Brewer Magazine Q&A: Matt Sandy & Tony Rau, Great Divide

This is a part of a continuing series of Q&As with members of the brewing community from across the U.S.
Brewer Magazine will share business and personal insights from Brewmasters, Head Brewers, Brewing Managers, Sales Directors, QCQA Managers and others each weekend to help you get to know each other better in the industry and learn more to better develop your own brand.

Matt Sandy, Marketing Manager & Tony Rau, brewer  — Great Divide Brewery & Roadhouse, Castle Rock, Colorado

BREWER: How has your business strategy evolved to help grow and stay competitive?
SANDY: We’ve really focused on being a strong regional brewery — scaling back in certain geographic areas and ramping up in others. We’ve taken a hard look at our portfolio and not been afraid to make changes, discontinuing some beers and releasing beers that fill gaps. We’ve also looked at expanding the in-person Great Divide experience beyond our taprooms. To that end, we opened up the Great Divide Brewery and Kitchen at Denver International Airport in 2019 and teamed with Vibe Concepts to open the Great Divide Brewery & Roadhouse in Castle Rock in 2020.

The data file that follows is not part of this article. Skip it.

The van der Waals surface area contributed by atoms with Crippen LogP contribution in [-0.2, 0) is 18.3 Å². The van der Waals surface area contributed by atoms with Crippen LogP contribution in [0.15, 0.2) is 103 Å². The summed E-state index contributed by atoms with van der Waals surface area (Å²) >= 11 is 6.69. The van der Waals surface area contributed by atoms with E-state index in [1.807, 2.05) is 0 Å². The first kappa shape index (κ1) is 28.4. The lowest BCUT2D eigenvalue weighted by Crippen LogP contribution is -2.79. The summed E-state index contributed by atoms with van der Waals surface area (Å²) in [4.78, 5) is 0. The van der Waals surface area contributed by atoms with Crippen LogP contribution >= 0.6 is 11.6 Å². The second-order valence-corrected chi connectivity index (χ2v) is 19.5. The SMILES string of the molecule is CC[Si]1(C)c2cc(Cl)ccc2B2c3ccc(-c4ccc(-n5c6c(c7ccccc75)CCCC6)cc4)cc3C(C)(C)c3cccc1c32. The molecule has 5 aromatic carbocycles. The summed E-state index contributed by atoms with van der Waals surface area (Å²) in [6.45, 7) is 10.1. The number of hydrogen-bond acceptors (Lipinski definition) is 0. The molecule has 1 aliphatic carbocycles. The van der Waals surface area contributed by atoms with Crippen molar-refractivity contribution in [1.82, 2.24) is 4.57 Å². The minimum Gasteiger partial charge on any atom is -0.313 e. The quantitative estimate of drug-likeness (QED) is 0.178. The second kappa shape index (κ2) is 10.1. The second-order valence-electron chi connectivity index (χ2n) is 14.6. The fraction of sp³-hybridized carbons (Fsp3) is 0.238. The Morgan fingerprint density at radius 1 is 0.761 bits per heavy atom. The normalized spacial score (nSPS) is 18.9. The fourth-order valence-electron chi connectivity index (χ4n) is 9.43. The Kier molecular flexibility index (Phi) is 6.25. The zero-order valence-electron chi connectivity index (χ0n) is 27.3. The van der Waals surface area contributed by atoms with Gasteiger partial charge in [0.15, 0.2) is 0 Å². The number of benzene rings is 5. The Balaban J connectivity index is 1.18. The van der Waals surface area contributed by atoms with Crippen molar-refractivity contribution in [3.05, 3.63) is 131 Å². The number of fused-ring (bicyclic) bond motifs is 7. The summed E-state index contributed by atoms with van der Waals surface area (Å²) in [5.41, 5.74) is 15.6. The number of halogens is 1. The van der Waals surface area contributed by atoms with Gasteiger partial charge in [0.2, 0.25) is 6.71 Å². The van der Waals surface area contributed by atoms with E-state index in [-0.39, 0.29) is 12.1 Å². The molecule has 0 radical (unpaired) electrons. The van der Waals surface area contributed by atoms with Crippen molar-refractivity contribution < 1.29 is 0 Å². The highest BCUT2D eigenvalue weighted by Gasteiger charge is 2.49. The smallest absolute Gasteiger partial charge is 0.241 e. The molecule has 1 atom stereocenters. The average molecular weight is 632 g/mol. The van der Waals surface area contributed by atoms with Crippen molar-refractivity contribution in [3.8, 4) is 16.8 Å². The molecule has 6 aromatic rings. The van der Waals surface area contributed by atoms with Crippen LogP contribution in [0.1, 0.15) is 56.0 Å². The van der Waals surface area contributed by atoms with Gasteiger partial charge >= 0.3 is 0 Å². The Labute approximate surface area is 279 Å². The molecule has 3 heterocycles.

BREWER: What idea did you or your team come up with lately that has been a big benefit to how your brewery functions?
RAU: We’ve streamlined our beer piloting program, really focusing on innovation and improvement. We’re looking far ahead to the beers we want to release in a year’s time and giving ourselves enough time to brew several batches to make sure what we release is the best version of that beer. We’re also looking at beers that have been in our portfolio for years and asking ourselves if there are improvements that can be made to create the best version of those beers.

BREWER: If you had one business strategy that you could implement to better the brewing industry, what would it be?
RAU: If there would be one strategy to implement to help better the brewing industry, focusing on getting more education to consumers would be a big push. Beer drinkers these days are already more educated than they have been in the past, but continuing to foster that growth would help either get excitement about new beers or changes to current ones or helping to get direct feedback for what they are looking for. This would allow for more transparency between the brewery and consumer.

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